Wednesday, 18 May 2016

Stanydale Temple - Shetland Mainland

Stanydale Temple (panoramic)

Stanydale Temple, is situated a short while off the minor road to Gruting, which runs south from the A971. The structure - a heel shaped building - with six internal recesses, and two post holes - was so named as a "temple" by Charles Calder in the 1950s following his excavation of the site; as it was thought to resemble the shape of the Maltese Neolithic temple buildings (Turner, V. 1998).

Coincidentally, it was a visit to Malta in the early 1990's which fuelled our burgeoning interest in the sacred landscapes of the prehistoric. In a pretty hectic week of exploration by foot, by local bus; by push-bike, boat and private hired mini-bus; we took in the grandness of the Maltese churches; its ancient walled city and stunning Port.

However, we came away most affected by our times spent within the temple complexes of GGantija, Tarxian and Buggiba; and beneath the streets in the cool air of the catacombs. I remember running my hands across one particular carved stone at Tarxian, imagining the hand of the stone mason who carved it doing exactly the same; trying to connect physically and spiritually to these ancient people. I felt a connection. To both my bemusement and my partner's grand hilarity, this carved stone turned out to be a modern replica - with the original being held in the Valletta museum (Zammit, T. 1980).

I returned home with a plaster model of the headless Maltese Goddess of the temples, which I still contemplate on occasion, sitting as she does behind the glass of the first bookcase that I ever bought.

The Maltese Goddess

The way-marked approach to the Stanydale "temple" takes you firstly across wet moor, and then into the centre of a small pre-historic settlement with the remains of three Neolithic houses, stone walls and clearance cairns on the horizon. The first Neolithic house that you encounter has a SW facing wind break at it's entrance (Fojut, N. 1993). The settlement is dated to Ca 2500BC (on site interpretation).

Neolithic farmhouse

The temple itself stands out due to both its size and construction being twice as big as any excavated prehistoric house found on the islands, and constructed of very large blocks of stone with smooth facing internal wall stones. Turner describes it as Shetland's only megalithic structure (Turner, V. 1998). I sat within the temple, for a long time sheltered from the ever-present wind behind it's low walls. I noticed common dog-violet (Viola riviniana) flowering in the eastern recess.

Common dog-violet

The archaeological record suggests strongly that the "temple" was a special meeting place, perhaps a place of ritual? Excavation found very little evidence of what would be considered domestic use of the building - there was no central hearth - although small hearths were found near the entrance, there was a lack of rubbish and rough stones, which are normally found in a domestic setting. Some pottery was found of late Neolithic, and early bronze age, along with a polished stone knife (Turner, V. 1998; Fojut, N. 1993). Other pottery found dated to the Broch period may suggest use of the site for over a 1000yrs (Turner, V. 1998).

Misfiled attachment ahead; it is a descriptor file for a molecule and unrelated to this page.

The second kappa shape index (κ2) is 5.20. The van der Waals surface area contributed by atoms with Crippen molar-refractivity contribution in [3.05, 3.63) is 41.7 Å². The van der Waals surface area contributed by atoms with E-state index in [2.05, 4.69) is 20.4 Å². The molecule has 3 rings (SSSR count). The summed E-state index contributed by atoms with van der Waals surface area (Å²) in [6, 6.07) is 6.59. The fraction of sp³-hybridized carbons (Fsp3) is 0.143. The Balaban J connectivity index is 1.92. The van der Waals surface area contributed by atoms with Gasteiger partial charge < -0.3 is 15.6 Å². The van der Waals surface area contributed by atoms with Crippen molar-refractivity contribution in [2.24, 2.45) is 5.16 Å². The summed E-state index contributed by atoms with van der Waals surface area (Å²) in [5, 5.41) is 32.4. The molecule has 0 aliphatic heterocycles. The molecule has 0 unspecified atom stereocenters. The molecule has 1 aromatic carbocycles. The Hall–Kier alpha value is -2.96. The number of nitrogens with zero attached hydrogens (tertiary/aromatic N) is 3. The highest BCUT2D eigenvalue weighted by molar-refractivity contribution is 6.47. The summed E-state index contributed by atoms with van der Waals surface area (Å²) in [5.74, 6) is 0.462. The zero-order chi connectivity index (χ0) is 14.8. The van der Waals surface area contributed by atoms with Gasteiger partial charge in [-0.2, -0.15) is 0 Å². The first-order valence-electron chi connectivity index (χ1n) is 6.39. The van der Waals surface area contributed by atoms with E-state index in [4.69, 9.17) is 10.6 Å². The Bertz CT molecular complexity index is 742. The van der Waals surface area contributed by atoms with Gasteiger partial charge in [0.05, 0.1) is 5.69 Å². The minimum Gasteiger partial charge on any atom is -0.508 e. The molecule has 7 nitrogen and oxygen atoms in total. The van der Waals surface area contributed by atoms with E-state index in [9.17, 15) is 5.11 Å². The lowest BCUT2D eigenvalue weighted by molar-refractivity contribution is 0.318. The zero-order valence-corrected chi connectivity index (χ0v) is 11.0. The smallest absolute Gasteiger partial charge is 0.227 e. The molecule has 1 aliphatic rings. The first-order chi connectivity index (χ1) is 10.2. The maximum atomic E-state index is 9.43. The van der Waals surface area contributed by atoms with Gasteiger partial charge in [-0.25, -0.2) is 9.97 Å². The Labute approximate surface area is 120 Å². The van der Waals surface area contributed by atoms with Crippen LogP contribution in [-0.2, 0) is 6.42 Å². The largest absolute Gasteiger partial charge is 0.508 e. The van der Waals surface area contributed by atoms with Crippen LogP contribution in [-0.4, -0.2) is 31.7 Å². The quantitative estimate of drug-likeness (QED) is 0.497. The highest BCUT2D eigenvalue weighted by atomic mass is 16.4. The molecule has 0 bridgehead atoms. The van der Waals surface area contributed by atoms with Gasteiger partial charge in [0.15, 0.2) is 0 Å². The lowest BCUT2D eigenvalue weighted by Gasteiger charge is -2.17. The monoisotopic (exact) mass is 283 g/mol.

Entering the temple
Towards the entrance (panoramic)
The smooth internal walls

The two stone set post holes in the centre of the temple floor, would have contained wooden posts to hold the roof up. The wood found within these settings was spruce, a tree which did not grow native to Shetland at the time of the temple being built. It is suggested that the trees may have originally arrived as driftwood from America (Turner, V. 1998); or imported from Scandinavia (Fojut, N. 1993).

Post holes

When we visited St Ninian's Isle the following week, we came across a large driftwood log, on the sands below the low cliffs; cleaned and scoured by the sea, it made an instant connection in my mind, to the construction of the Stanydale temple.

The St Ninian's Isle driftwood

So taken was I with the actual temple itself, that I completely failed to spend any time amongst the standing stones sited immediately adjacent to the temple in a curved line. I think I was spooked by the arrival of a couple heading along the path who held a large sheet of paper, and a GPS - plotting as they went the archaeology within the surrounding landscape. Whilst curious to ask them "who? what? why?"; I did not want to break the silence and peace of the site with unnecessary conversation. I moved on, and left them to their purpose. A single photo record shows at least some of the standing stones over the height of the temple walls?


Fojut, N. 1993 A Guide to Prehistoric and Viking Shetland, The Shetland Times Ltd., Lerwick Shetland

Turner, V. 1998 Ancient Shetland, B.T. Batsford Ltd / Historic Scotland, London

Zammit, T. 1980 (7th Edition) The Copper Age Temples Tarxian Malta, Malta
On-site interpretation

Sunday, 15 May 2016